To do so, Capano assembled a small cavalry of boas, and simulated the act of constriction by fitting the snakes with blood-pressure cuffs and inflating them. To clinch what was going on underneath, he had to measure the motion of the snakes’ ribs—“the most obvious proxy for understanding if ventilation is happening” in the lung within, he said. So he used a combination of X-ray videos and CT scans, blending the footage together to model the shift of bones in real time. Talia Moore, a biomechanics expert and snake researcher at the University of Michigan, told me that Capano’s work, which she didn’t participate in, includes some of the most “clever biomechanics experiments of the last few years.” Thanks to the blood-pressure cuff, no one had to wait around for the snakes to stumble upon a sufficiently hefty meal.
When the cuffs were deflated, the snakes breathed only with the part of their lung closest to the head. That section of the organ would look most recognizable to us: It’s laced with blood vessels, ready to soak up oxygen from whatever outside air flows through. The back part of the lung, meanwhile, is wholly lacking in vasculature, resembling “a balloon with nothing in it,” Capano said. That bit stays dormant when the snake is just chilling.
But when Capano inflated the cuff around the ribs encircling the lung’s upper half, mimicking the pressure of constriction, the snake’s anatomical priorities shifted. “The ribs at the front of the body where we applied the blood-pressure cuff just straight-up stopped moving,” Capano said. Only the ribs behind the cuff flared out, yanking the lower part of the lung open. Capano compares the motion to a bellows drawing air in through its nozzle. There’s no other way, he told me, to drag air in and hustle it past the blood-rich compartments of the upper lung when the snake’s front end is compromised by food pre- and post-swallowing. The pattern reversed when Capano shifted the cuff down, constricting the ribs surrounding the bottom parts of the lung instead—presumably what would happen as the snake’s meal traversed through the digestive tract, and freed the top of the body once more.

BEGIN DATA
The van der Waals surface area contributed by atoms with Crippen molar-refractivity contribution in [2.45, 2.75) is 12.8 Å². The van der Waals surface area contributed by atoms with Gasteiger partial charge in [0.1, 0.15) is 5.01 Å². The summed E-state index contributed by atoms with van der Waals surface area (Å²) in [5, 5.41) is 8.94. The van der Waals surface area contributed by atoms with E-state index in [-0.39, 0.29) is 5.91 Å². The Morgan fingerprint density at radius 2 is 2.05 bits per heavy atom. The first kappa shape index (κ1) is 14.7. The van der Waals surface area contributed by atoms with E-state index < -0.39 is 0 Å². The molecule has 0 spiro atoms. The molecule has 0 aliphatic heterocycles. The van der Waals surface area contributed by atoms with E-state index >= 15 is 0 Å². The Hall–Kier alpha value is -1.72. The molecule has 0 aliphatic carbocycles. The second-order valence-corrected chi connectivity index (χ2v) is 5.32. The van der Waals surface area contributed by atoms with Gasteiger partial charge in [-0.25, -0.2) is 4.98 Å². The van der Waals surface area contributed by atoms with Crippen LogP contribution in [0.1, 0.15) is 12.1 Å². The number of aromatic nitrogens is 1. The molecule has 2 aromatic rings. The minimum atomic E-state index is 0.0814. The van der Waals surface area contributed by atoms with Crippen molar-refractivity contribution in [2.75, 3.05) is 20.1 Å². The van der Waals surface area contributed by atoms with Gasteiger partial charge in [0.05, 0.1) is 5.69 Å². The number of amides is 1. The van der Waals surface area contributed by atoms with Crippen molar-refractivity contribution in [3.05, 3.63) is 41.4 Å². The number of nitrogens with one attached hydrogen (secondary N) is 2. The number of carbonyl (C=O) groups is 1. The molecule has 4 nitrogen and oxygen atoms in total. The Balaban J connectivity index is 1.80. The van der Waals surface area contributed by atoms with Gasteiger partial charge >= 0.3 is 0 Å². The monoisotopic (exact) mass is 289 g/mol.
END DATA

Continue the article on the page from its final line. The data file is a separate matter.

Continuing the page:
This careful finagling of the ribs is so deft, so precise, that the snakes are able to behave almost “as if they have multiple rib cages,” says Beth Brainerd, who supervised Capano’s research at Brown. The snakes’ control over their bones is also voluntary: Each rib is manipulated by an individual muscle, like the string tethered to a piano key; the animal can wiggle just a few units at once. “It’s a pretty genius solution” to the battling demands of constricting and inhaling, says Rita Mehta, a biomechanics expert at UC Santa Cruz, who has studied snake constriction but wasn’t involved in Capano and Brainerd’s work.
Snakes are probably best known for the bits of anatomy they lack—arms, legs, all the flaily bits that help other animals run and grasp and navigate their world. But maybe that makes what the reptiles can do with the body parts they have, and how versatile their ribs have become, all the more remarkable, Moore told me. Section-by-section breathing may have even made it possible for snake species to go after bigger, stronger prey. Over millennia, constricting and breathing became not enemies, but tag-teaming partners, turning what began as a physiological paradox into a major evolutionary perk.